Cicada 2021: After the Party
With the raspy buzz silenced, all that is left to see is the very beginning of the Cicada Invasion of 2038. And it is a tiny beginning to be sure.
Our lawns are keeping us busy picking up the small branches from the treetops above. The female cicadas made the journey specifically to inject eggs into the underside of the tender twigs from which the leaves grew. The injection process left a chain of small stitch-like marks, each containing one or more egg. The damage to the tree itself is negligible, but the trauma to the twig weakened it enough to break off in wind or rain.
The eggs are now hatched, and the Cicadas are in the larva stage. If you carefully dissect the twig, you can shake a few out. They are tiny, only about 1/16 inch long, and less than 1/64 inch in diameter. Put a drop of water on it, and it will wiggle a bit for you.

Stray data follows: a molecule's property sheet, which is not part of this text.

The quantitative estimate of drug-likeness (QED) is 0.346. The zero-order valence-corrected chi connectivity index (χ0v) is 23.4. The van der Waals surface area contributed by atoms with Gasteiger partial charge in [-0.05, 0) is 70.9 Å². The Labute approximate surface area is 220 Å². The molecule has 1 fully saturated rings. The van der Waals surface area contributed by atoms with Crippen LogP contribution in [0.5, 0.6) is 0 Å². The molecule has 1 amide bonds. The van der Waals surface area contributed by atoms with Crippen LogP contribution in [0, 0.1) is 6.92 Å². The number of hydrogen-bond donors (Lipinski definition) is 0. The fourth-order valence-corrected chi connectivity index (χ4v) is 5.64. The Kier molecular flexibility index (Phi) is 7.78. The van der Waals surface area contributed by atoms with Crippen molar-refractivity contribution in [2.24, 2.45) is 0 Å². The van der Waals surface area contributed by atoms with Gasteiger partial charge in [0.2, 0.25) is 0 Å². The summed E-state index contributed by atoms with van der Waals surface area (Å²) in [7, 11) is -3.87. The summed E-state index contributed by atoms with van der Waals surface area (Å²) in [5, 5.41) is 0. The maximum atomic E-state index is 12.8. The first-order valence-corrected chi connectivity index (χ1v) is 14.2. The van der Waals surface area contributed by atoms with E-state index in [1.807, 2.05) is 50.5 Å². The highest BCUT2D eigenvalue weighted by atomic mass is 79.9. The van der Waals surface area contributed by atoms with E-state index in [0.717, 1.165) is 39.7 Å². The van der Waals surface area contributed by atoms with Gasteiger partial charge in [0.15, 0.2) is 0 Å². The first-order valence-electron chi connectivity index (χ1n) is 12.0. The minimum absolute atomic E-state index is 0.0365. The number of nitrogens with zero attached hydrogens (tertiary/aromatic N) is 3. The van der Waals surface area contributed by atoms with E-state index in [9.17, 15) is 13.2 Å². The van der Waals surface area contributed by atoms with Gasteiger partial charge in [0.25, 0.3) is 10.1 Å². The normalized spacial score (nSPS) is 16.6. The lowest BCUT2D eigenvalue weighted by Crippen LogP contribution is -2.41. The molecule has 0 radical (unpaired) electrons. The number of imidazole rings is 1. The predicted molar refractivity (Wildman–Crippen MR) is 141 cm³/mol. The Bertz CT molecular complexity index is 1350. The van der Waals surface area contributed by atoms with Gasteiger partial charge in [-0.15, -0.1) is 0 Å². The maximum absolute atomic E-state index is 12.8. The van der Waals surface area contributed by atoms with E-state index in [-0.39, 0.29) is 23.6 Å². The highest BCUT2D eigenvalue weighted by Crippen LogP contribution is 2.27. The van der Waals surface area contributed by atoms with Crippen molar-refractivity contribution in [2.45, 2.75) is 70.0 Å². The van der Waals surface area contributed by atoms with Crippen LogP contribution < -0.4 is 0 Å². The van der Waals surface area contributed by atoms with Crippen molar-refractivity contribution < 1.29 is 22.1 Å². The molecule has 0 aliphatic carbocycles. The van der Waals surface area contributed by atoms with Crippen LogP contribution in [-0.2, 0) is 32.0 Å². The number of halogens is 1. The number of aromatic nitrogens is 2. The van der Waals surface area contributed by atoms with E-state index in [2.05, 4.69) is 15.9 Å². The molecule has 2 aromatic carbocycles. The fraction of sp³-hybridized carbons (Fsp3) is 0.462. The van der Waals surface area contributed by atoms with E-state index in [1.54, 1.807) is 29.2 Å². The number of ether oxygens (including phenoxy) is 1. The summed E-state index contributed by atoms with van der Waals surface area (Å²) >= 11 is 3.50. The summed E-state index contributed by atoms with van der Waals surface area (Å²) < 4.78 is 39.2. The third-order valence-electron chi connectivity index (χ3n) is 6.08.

In the normal course of events, the twig would decompose on the ground, and the larva would sink into the ground. After a few molts, it would eventually get down to the tree roots. There, it would attach itself to get nourishment from the tree’s sap.
But our custom is to keep our lawns neat, so the twigs go out with the lawn waste collection. This will not be good for 2038’s brood. Perhaps they would stand a better chance if we mowed over the twigs?
At any rate, it was quite a show. Great learning experience for the kids. And for reflecting on all creatures, big and small, that can be amazing, each in its own way.